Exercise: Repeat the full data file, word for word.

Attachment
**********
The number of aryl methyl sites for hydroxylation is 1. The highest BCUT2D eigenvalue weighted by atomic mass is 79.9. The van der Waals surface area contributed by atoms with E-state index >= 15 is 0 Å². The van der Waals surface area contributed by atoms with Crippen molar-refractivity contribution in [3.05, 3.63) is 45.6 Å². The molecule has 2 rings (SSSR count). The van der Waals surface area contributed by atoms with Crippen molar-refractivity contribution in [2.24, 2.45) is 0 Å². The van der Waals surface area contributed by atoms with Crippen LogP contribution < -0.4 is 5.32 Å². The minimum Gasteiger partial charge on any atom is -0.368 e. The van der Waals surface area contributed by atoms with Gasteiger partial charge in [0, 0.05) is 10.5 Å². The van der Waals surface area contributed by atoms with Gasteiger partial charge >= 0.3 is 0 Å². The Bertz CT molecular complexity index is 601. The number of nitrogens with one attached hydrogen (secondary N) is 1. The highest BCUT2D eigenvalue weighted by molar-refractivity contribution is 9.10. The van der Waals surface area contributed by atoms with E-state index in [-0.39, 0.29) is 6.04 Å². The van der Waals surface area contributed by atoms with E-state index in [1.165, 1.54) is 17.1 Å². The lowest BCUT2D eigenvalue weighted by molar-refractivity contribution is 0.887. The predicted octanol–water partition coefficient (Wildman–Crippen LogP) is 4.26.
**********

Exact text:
The number of aryl methyl sites for hydroxylation is 1. The highest BCUT2D eigenvalue weighted by atomic mass is 79.9. The van der Waals surface area contributed by atoms with E-state index >= 15 is 0 Å². The van der Waals surface area contributed by atoms with Crippen molar-refractivity contribution in [3.05, 3.63) is 45.6 Å². The molecule has 2 rings (SSSR count). The van der Waals surface area contributed by atoms with Crippen molar-refractivity contribution in [2.24, 2.45) is 0 Å². The van der Waals surface area contributed by atoms with Crippen LogP contribution < -0.4 is 5.32 Å². The minimum Gasteiger partial charge on any atom is -0.368 e. The van der Waals surface area contributed by atoms with Gasteiger partial charge in [0, 0.05) is 10.5 Å². The van der Waals surface area contributed by atoms with Gasteiger partial charge >= 0.3 is 0 Å². The Bertz CT molecular complexity index is 601. The number of nitrogens with one attached hydrogen (secondary N) is 1. The highest BCUT2D eigenvalue weighted by molar-refractivity contribution is 9.10. The van der Waals surface area contributed by atoms with E-state index in [-0.39, 0.29) is 6.04 Å². The van der Waals surface area contributed by atoms with E-state index in [1.165, 1.54) is 17.1 Å². The lowest BCUT2D eigenvalue weighted by molar-refractivity contribution is 0.887. The predicted octanol–water partition coefficient (Wildman–Crippen LogP) is 4.26.